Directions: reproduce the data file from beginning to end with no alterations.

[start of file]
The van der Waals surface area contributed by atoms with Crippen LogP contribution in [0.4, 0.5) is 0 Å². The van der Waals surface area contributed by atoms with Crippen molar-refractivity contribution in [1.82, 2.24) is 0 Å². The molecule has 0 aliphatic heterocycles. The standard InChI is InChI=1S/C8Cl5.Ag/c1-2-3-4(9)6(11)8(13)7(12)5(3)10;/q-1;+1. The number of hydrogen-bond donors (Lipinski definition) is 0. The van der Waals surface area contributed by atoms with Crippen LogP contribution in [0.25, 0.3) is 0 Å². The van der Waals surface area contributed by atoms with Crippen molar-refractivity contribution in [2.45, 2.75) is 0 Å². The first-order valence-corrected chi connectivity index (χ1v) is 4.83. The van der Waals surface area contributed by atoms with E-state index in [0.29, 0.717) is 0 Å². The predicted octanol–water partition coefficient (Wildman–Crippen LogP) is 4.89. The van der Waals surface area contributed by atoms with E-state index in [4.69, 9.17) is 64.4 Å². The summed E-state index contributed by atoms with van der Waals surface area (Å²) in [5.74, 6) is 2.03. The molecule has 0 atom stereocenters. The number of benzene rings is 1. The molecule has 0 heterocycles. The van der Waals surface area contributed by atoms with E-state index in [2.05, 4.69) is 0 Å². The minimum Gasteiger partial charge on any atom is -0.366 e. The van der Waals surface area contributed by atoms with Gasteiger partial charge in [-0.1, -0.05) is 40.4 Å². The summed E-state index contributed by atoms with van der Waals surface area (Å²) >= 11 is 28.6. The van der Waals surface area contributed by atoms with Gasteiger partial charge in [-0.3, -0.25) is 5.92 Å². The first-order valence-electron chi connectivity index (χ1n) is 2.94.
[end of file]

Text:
The van der Waals surface area contributed by atoms with Crippen LogP contribution in [0.4, 0.5) is 0 Å². The van der Waals surface area contributed by atoms with Crippen molar-refractivity contribution in [1.82, 2.24) is 0 Å². The molecule has 0 aliphatic heterocycles. The standard InChI is InChI=1S/C8Cl5.Ag/c1-2-3-4(9)6(11)8(13)7(12)5(3)10;/q-1;+1. The number of hydrogen-bond donors (Lipinski definition) is 0. The van der Waals surface area contributed by atoms with Crippen LogP contribution in [0.25, 0.3) is 0 Å². The van der Waals surface area contributed by atoms with Crippen molar-refractivity contribution in [2.45, 2.75) is 0 Å². The first-order valence-corrected chi connectivity index (χ1v) is 4.83. The van der Waals surface area contributed by atoms with E-state index in [0.29, 0.717) is 0 Å². The predicted octanol–water partition coefficient (Wildman–Crippen LogP) is 4.89. The van der Waals surface area contributed by atoms with E-state index in [4.69, 9.17) is 64.4 Å². The summed E-state index contributed by atoms with van der Waals surface area (Å²) in [5.74, 6) is 2.03. The molecule has 0 atom stereocenters. The number of benzene rings is 1. The molecule has 0 heterocycles. The van der Waals surface area contributed by atoms with E-state index in [2.05, 4.69) is 0 Å². The minimum Gasteiger partial charge on any atom is -0.366 e. The van der Waals surface area contributed by atoms with Gasteiger partial charge in [-0.1, -0.05) is 40.4 Å². The summed E-state index contributed by atoms with van der Waals surface area (Å²) >= 11 is 28.6. The van der Waals surface area contributed by atoms with Gasteiger partial charge in [-0.3, -0.25) is 5.92 Å². The first-order valence-electron chi connectivity index (χ1n) is 2.94.